He was surprised one afternoon to see an older fellow open the gate to his yard, waving mail in the air. “Hi,” he said. “I think these are yours. They came to my house by mistake. I assume you’re the correct Marvin Kaminsky.” Marvin noted that he was the only one he knew and invited the fellow onto the porch.

           “I don’t get many people stopping by,” he said. “You’re the first Mister…?”

“Call me Hal. No, no, you wouldn’t get the Welcome Wagon treatment,” said the Hal.

“No? Why is that? House haunted or something?” said Marvin.

Hal smirked. “Single fellow, single older fellow. Always smiling and, well, that ice cream party and now this.” He pointed to the pumpkins. “You’re too friendly. The biddies here don’t get it. Where’s the wife, they ask. What’s he doing here, they ask. You’ve moved to one boring town. People need gossip to spark things up.”

“What about you?” asked Marvin.

“Well, first I’ve lived here for a hundred and ten years and have squatter status. Second, I spend half the year at my lake house, and that shuts them up until folks want an invite, which they don’t get. And third, no one in their right mind would want to move here least of all a bachelor with a Mercedes.”

           “Widower. Two kids, too, but no one’s asked me.”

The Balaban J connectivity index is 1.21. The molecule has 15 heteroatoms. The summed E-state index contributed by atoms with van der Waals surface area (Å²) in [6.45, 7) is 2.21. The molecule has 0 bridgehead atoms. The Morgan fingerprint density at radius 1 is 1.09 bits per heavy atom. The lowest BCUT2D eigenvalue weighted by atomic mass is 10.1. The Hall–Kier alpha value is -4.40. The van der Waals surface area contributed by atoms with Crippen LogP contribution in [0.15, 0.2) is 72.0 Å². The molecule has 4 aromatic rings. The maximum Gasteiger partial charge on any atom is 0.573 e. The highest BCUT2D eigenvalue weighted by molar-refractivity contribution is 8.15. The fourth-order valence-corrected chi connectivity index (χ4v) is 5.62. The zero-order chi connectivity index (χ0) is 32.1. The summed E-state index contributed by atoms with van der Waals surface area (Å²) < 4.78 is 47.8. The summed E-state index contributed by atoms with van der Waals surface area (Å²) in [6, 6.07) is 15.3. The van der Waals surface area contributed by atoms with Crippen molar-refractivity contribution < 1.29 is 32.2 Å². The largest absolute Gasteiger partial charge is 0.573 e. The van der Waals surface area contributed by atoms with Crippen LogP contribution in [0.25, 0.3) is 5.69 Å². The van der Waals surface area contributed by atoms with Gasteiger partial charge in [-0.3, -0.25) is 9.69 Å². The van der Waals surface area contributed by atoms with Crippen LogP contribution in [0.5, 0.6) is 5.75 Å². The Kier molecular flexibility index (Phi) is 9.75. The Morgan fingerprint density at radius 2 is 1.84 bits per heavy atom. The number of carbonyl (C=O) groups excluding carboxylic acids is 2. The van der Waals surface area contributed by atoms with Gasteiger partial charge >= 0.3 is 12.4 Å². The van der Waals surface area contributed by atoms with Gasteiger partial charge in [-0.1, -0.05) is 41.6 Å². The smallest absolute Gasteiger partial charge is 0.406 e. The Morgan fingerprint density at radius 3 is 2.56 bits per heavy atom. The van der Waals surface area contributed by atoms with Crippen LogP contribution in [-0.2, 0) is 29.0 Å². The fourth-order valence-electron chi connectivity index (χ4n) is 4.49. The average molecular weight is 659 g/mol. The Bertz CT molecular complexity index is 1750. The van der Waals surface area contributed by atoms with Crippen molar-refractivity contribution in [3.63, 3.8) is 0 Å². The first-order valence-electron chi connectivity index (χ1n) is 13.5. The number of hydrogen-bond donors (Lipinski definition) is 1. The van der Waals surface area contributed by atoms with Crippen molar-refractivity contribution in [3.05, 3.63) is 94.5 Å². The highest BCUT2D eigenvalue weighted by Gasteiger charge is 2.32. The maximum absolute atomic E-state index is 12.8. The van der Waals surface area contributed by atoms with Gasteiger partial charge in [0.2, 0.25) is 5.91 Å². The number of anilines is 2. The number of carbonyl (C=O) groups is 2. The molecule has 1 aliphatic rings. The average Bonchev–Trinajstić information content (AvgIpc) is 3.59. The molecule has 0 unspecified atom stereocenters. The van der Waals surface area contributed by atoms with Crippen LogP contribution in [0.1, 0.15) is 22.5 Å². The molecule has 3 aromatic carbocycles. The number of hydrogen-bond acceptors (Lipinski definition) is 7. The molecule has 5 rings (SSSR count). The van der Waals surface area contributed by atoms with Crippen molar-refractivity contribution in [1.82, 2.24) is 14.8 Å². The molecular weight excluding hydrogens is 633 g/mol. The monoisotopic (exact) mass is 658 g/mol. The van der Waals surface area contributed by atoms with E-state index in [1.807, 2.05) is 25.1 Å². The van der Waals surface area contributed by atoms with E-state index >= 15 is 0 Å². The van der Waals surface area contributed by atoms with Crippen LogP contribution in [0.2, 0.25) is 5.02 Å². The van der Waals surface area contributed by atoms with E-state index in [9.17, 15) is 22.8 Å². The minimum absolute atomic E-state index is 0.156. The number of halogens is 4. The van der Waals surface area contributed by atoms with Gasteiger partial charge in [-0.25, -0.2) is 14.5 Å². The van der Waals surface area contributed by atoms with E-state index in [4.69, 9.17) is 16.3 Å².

“Welcome to the neighborhood. It used to be a neighborhood anyway. Now it’s like an enclave for rich housewives to drive their kids to the school they could walk to, attend yoga classes, and make up malicious suspicions to occupy their meaningless lives.”

“Not you?” said Marvin

“Grandfather clause. Anyway, I’m moving to the lake full-time. Small town America where they say hello even if they don’t know you, and it doesn’t take long for most people to know you. And a decent hospital’s near enough. You have any health issues?” he asked.

Marvin and Hal then went over the typical old men’s organ recital, discussing details of all the pains and aches they had, the various stents, Hal’s double knee replacement, and treatment comparisons for their common prostrate issues. Hal had a list of recommended doctors, in five categories, but couldn’t offer much advice on a social life once. “Not a lot, frankly. You could drive that ice-cream truck around I suppose. You got the outfit already.”

Hal planned to move to his version of Lake Woebegon the following spring. He and Marvin got together fairly frequently to bitch about that fact until Hal had a heart attack lifting boxes of books he was donating to the library. Marvin sat in the back of the church at the funeral generating whispers from the neighbors that maybe the two were lovers. Hal’s estate sold his house, a grand Victorian with a wrap-around porch and carriage barn, to a developer who tore it down and put up an eight-thousand square foot monstrosity whose walls reached to the maximum edge allowable on the property. The builder put in a pool. The new owners added a sound system, and between the screams of children and the blasting music the neighborhood lost more than just one old resident. They lost two.